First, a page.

Once you understand the movement of these things well, then you can take on more risks.

11. Send me your first Mavic videos.

I'm compiling a "first users" video on YouTube and would love to see your first videos. Just something fun that shows some footage of where new Mavic fliers are flying. Send me a message and I'll give you a Dropbox path to upload your content -- you will be credited in the video too of course.

12. Never lose sight of it in the sky.

It's tempting to stay staring at the screen and never look up. But as good as the collision detection is, it's not perfect, and it doesn't see behind , up, down, or to the sides. Also, it's illegal in most places to lose line of sight. If you need to focus on footage, then have a buddy to be your spotter. This will keep your drone safe, reduce your stress and panic, and also keep things safe and legal.

13. Consider studying and getting licensed for FAA Part 107.

If you're in the USA or planning to come to the USA you might need to think about getting Part 107 licensed from the FAA. It's completely optional if you're a hobbyist, but I still recommend you look at the study materials.

Unless you were planning on flying your new drone for commercial purposes, chances are you never considered getting a Part 107 license. You have to be Part 107 licensed if you are flying your drone for a profit, such as real estate aerial cinematography.

Otherwise, you're a hobbyist, and all you need to do is register at the FAA sUAS Registration Service. But, I urge you to consider getting your Part 107 license, or at least studying for the Part 107 license test. The reason is you will become much, much more familiar with some concepts, such as:

  • airspace designations (Class A, Class B, Class C, Class D, Class E) and what they each mean
  • airspace procedures (right of way, etc)
  • air traffic controller (ATC) details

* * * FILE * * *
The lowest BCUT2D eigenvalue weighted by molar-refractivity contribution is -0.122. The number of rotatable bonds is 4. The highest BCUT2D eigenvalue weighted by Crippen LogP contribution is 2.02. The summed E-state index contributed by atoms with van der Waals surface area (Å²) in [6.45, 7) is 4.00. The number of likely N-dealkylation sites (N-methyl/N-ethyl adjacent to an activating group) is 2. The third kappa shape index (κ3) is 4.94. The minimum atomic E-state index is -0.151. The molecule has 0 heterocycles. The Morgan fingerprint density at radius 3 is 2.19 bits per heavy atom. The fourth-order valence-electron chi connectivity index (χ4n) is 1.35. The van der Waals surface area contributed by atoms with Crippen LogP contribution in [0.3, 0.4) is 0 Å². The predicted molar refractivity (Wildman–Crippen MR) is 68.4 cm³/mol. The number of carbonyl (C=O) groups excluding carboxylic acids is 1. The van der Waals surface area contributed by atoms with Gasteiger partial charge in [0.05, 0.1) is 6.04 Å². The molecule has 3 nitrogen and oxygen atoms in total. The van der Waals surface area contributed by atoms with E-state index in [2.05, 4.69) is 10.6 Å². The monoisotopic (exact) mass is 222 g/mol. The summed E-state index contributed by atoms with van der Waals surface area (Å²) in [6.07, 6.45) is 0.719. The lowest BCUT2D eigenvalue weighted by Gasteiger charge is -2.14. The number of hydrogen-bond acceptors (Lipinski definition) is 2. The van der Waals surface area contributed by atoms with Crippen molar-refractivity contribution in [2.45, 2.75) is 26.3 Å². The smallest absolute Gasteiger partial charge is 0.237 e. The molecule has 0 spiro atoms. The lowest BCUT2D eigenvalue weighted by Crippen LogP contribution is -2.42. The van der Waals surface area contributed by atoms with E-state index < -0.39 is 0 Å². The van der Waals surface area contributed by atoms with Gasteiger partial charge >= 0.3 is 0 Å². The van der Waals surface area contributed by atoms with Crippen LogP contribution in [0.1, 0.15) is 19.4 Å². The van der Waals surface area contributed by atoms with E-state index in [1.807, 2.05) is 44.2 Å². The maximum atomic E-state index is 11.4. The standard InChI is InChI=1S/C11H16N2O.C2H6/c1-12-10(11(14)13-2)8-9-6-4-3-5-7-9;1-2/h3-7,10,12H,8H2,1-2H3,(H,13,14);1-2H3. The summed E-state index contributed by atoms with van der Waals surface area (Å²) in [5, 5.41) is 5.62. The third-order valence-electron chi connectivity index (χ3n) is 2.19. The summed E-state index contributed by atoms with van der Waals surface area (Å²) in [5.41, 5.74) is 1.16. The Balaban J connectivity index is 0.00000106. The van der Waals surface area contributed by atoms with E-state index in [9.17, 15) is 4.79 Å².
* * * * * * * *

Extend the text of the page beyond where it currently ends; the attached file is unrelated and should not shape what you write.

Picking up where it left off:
• weather and metar report analysis

You will feel more confident about what your legal rights are, more confident about protecting your rights when people try to tell you that you are not allowed to fly, and also feel more confident about having your bird in the air in general. I highly recommend this.

There are pay courses to really study for Part 107 with videos and documentation, but you can start for free right now using the FAA's free Remote Pilot – Small Unmanned Aircraft Systems Study Guide pdf.

14. Don't be Casey Neistat.

For those of you who don't know him, Casey Neitstat is an incredibly popular personality on YouTube. He posts a "vlog" (video log) almost daily, sharing his crazy life in NYC.

I like the guy. Maybe you do too. He's funky, hip, fun, obviously making great money, and everyone gives him toys (including DJI, who gave him a Mavic to test). His video has a signature editing style that others are starting to mimmic. But, he's careless. He's intentionally abusive to his toys (because they "get in the way of his creativity", which I can understand).

But more importantly, he's negligent and a terrible example for people in the UAV community. He loses line of sight (illegal in USA), he crashes every drone he's ever had, he doesn't read any manuals, and he's just overall incredibly careless. He literally lost the pre-production Mavic Pro that DJI sent him, permanently. The guy might kill someone's kid by accident one day.

This hobby needs everyone coming into it to be careful and thoughtful. There's a lot of people in the world who don't like these things. They want to shoot them out of the sky. And that's because a few bad apples are ruining it for everyone. You're investing a lot of time and money into this now, so don't you want to help promote the hobby in good light?

Just don't be Casey Neistat.

15. Do not fly in freezing temperatures.

The specifications for the Mavic Pro indicate that the aircraft, controller, and the camera are only rated down to 32 degrees farenheight (0 degrees celsius). The reason for this is that the components must not be exposed to frozen temperatures and will likely have issues as a result.

Also, batteries must be warmed (room temperature or slightly higher) before they are used in near freezing temperatures -- in otherwords, you should not have them out in the cold car or garage for more than a few minutes before flying them. They should be stored indoors and be warm just before flight. You risk power going out entirely if the batteries are too cold during flight. Do not fly more than a few minutes in near freezing temperatures. I don't have a specific number of minutes in mind, but keep in mind that you are risking the health of your Mavic Pro if you stay out too long.

The Inspire, a professional grade drone, is rated for temperatures lower than freezing and will have less issues in these environments.


There is so much more to say, but I'm sure you will learn a ton on your own. This is a great hobby, and you're going to have a lot of fun once you build confidence. If you have any specific questions, or additions to this little guide, send me a message. Good luck!